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Garbo Dies!


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Antar--are you a Garbo fan? I am and it's hard to find people who want to talk about her. One thing that always sticks with me about Garbo that I find extremely amusing is that she collected those little troll dolls with the fuzzy hair. Supposedly she hid them under her couch and around the house when she knew people were coming over. Not many people know that about her--unless they've read certain bios on her. It's quite intriguing to think of this ultra-sophisticated, transcendant beauty collecting those ugly little dolls. Just a tidbit for non-Garbomaniacs to think about :)

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Excellent topic antarcticexile! I've always ranked Garbo as the single greatest actress ever in cinema! (NOTE: Even legendary OSCAR Champ: *KATE HEPBURN also agrees!) The camera loved her-face, like nobody else. That is one of the major reasons she quit! She was worried about that unbelievably stunning face, aging. She did attempt a comeback, I've seen the screen test. Around l948 & in color. I think one of the main reasons for her persona, staying-power,etc is the reason she only made B & W films.

The ACADEMY however, was, up-until around late l930's, known to be pretty currupt & controlled by the men whom formed it. L.B. Mayer-(l885-l957) despised her, but needed her $$$ & her never winning the OSCAR, is one of the all-time OSCAR-highway robberies!? But expected, when one sees the entire of it. *FRANK CAPRA'S-(l897-l99l) famous clean-up of the ACADEMY, when he became president helped. But for this amazing creature, her greatest roles were behind her by then! She had 3 noms. "Anna Christie"/ "Camille" & "Ninotchka" But l933's "Queen Christina," is likely her most legendary role. & '35's "Anna Karenina" also. NY Film Critics did'nt ignore her though! They gave her Best Actress for: "Anna K" & "Camille." But she was mostly concerned about her eyes/wrinkles,etc. One of the reasons for the sunglasses in later yrs. For fans of Garbo! For many, well since her death, at 84 in l990. Her ashes were kept by her niece. Until a couple years ago. They had an actual burial of them in Stockholm, Sweden. & You'd have to vote for the sound/Garbo. Although, I agree with Leonard Maltin, on possibly her most seductive role being: l927's "Flesh and the Devil."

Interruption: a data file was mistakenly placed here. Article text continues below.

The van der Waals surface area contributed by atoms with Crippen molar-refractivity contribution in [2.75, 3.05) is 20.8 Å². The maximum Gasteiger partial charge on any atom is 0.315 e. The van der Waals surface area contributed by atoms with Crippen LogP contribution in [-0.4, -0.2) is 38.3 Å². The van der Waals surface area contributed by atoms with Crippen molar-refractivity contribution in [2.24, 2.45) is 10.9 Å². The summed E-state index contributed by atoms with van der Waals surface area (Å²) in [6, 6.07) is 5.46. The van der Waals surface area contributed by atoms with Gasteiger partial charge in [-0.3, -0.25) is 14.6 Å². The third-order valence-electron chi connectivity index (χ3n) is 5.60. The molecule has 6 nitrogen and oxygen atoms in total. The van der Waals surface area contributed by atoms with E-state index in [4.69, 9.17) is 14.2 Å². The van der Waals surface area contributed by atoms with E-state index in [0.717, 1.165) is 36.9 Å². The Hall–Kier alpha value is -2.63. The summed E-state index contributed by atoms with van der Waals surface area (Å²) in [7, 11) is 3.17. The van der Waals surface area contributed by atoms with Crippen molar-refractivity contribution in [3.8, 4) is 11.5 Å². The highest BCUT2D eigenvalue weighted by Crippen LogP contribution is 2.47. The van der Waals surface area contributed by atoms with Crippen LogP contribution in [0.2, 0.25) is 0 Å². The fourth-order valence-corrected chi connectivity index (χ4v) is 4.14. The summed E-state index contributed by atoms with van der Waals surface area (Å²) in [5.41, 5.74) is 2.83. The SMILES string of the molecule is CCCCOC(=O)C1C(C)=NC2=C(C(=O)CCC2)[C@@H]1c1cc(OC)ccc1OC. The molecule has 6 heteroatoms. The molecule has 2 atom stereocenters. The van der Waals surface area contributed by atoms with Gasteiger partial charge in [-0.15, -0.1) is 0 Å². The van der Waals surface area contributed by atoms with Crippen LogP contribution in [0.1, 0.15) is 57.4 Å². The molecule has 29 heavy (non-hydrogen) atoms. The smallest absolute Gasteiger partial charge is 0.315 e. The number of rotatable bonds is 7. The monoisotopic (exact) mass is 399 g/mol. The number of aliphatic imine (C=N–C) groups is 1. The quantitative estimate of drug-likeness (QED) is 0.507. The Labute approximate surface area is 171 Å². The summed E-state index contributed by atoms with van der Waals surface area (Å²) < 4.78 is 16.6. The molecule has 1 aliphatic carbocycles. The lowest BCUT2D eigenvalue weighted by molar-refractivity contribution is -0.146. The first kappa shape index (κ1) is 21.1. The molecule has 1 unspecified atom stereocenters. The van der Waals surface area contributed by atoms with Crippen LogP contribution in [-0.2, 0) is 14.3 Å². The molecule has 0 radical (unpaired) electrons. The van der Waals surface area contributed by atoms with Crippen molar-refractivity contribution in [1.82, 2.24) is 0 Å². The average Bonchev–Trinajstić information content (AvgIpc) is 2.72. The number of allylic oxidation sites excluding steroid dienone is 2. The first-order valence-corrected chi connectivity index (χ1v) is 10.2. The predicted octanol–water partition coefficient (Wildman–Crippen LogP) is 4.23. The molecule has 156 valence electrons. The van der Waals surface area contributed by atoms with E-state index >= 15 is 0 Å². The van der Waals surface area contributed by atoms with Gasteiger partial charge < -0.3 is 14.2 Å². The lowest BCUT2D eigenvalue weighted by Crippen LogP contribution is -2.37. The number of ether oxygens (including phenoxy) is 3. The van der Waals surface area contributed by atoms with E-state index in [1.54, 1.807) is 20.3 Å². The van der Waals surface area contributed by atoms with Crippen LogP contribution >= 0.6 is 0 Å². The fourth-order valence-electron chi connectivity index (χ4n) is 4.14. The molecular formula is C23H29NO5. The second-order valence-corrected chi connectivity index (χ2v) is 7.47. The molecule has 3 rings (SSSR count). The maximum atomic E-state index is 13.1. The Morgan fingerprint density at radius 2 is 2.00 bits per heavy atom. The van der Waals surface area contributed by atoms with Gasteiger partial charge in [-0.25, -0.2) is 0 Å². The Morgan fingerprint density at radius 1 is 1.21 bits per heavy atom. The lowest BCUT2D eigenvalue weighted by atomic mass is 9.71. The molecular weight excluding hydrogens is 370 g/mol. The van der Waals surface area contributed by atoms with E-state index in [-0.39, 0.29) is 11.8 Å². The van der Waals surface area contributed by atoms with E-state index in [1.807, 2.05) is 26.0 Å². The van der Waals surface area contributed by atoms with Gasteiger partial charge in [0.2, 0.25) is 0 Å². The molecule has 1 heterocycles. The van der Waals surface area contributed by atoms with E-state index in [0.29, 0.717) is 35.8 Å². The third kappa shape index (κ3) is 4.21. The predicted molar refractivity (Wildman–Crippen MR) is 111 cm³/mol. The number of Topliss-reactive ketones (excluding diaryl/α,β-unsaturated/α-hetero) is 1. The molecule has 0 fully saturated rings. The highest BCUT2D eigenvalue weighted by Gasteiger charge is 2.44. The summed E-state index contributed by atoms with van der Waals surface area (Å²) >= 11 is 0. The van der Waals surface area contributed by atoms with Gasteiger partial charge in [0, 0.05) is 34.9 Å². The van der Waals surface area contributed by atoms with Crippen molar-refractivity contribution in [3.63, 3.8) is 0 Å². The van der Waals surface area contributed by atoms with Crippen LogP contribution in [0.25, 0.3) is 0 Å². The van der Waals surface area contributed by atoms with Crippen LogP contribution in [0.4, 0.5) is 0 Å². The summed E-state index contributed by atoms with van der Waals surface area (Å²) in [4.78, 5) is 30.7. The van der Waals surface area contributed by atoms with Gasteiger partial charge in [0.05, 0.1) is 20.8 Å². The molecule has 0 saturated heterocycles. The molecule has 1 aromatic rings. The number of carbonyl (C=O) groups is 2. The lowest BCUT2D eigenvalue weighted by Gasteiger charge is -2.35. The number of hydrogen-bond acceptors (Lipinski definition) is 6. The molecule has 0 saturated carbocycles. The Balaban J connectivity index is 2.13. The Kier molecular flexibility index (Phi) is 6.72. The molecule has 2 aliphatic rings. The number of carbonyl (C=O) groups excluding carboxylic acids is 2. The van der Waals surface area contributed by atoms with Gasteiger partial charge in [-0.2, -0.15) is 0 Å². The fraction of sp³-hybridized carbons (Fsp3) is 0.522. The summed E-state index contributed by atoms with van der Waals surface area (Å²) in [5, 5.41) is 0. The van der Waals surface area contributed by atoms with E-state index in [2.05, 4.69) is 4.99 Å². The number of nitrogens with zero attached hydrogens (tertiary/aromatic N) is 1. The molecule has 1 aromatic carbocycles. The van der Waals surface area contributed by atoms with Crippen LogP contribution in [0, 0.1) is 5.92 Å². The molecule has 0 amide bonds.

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Silent or Sound? That is definately a difficult decision where this lady is concerned (if it were anyone else I could make my mind up easily). You've gotta love Garbo's low, throaty voice, but to see her emoting without a sound in all those silents is something to behold. She just does it for me either way. I like HER in both, but if I had to choose, I'd go for the sound, because the movies just seem better (maybe??). Oh, I don't know...

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It's a hard decision to make. She developed her voice so well for the 30's, but I love how haunting she is when you can't hear her.

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Let me refine the question: silent Garbo/Gilbert or "Queen Christina"? Don't think in terms of how great any movie is compared to another, just their on screen chemistry.

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Garbo to me is one of those classic screen personas that you can't help but like. I have never met anyone who didn't like her. She just captures you. I think her best was "Queen Christina," and I also enjoyed "Anna Karenina." In reply to silent or sound Garbo, I'd have to say I enjoy more of her sound films.

What I find most fascinating about her is that she became a recluse to the general public, but chose New York as her home. And on top of that, she took her walks every day - living and walking around the greatest metropolis in the world is not the best way to stay out of the public eye. I think she enjoyed it to a degree - a Garbo sighting was something to talk about, and I'm sure she knew that.

All in all she was an amazing woman. To the day she died, she never lost the allure that she possessed in her films.

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I definately prefer the silent Garbo/Gilbert films to "Queen Christina". There was so much more passion between them then--maybe because they were actually in love off screen. And I'm always wondering what they were really saying to eachother in some of those intimate scenes in "Flesh and the Devil"!

In response to moviejoe about Garbo living in NY--one of the funniest things I read that she said was, "I don't have to live in New York...I could be in Hell." And I think the fact that NY IS such a metropolis is the reason she was able to get lost in the crowd, amoung people who are so busy and hurried, she could take her walks and generally not be bothered. She also loved to "people watch" and what better place to do that?